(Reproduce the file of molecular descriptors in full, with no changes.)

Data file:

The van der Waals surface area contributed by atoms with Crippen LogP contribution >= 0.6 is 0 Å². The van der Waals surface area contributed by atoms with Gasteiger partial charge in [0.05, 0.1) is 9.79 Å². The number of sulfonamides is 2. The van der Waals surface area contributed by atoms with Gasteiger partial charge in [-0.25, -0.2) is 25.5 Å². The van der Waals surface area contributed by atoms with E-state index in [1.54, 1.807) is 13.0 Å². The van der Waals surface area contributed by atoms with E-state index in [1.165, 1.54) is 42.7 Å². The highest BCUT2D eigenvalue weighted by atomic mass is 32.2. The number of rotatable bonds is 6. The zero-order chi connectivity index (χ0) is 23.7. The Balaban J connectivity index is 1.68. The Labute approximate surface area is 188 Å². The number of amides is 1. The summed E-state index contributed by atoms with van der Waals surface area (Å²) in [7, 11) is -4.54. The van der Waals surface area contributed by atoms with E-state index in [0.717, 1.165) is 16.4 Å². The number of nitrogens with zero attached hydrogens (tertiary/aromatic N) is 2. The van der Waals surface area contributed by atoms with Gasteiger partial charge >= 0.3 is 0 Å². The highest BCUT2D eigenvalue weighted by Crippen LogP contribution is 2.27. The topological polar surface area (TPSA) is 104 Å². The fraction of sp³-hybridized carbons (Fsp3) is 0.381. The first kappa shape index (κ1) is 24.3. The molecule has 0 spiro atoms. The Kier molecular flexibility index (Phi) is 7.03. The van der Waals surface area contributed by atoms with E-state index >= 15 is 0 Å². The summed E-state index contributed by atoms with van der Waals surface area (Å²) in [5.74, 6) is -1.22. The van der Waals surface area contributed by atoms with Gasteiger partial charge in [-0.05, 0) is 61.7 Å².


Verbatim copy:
The van der Waals surface area contributed by atoms with Crippen LogP contribution >= 0.6 is 0 Å². The van der Waals surface area contributed by atoms with Gasteiger partial charge in [0.05, 0.1) is 9.79 Å². The number of sulfonamides is 2. The van der Waals surface area contributed by atoms with Gasteiger partial charge in [-0.25, -0.2) is 25.5 Å². The van der Waals surface area contributed by atoms with E-state index in [1.54, 1.807) is 13.0 Å². The van der Waals surface area contributed by atoms with E-state index in [1.165, 1.54) is 42.7 Å². The highest BCUT2D eigenvalue weighted by atomic mass is 32.2. The number of rotatable bonds is 6. The zero-order chi connectivity index (χ0) is 23.7. The Balaban J connectivity index is 1.68. The Labute approximate surface area is 188 Å². The number of amides is 1. The summed E-state index contributed by atoms with van der Waals surface area (Å²) in [7, 11) is -4.54. The van der Waals surface area contributed by atoms with E-state index in [0.717, 1.165) is 16.4 Å². The number of nitrogens with zero attached hydrogens (tertiary/aromatic N) is 2. The van der Waals surface area contributed by atoms with Gasteiger partial charge >= 0.3 is 0 Å². The highest BCUT2D eigenvalue weighted by Crippen LogP contribution is 2.27. The topological polar surface area (TPSA) is 104 Å². The fraction of sp³-hybridized carbons (Fsp3) is 0.381. The first kappa shape index (κ1) is 24.3. The molecule has 0 spiro atoms. The Kier molecular flexibility index (Phi) is 7.03. The van der Waals surface area contributed by atoms with E-state index >= 15 is 0 Å². The summed E-state index contributed by atoms with van der Waals surface area (Å²) in [5.74, 6) is -1.22. The van der Waals surface area contributed by atoms with Gasteiger partial charge in [-0.05, 0) is 61.7 Å².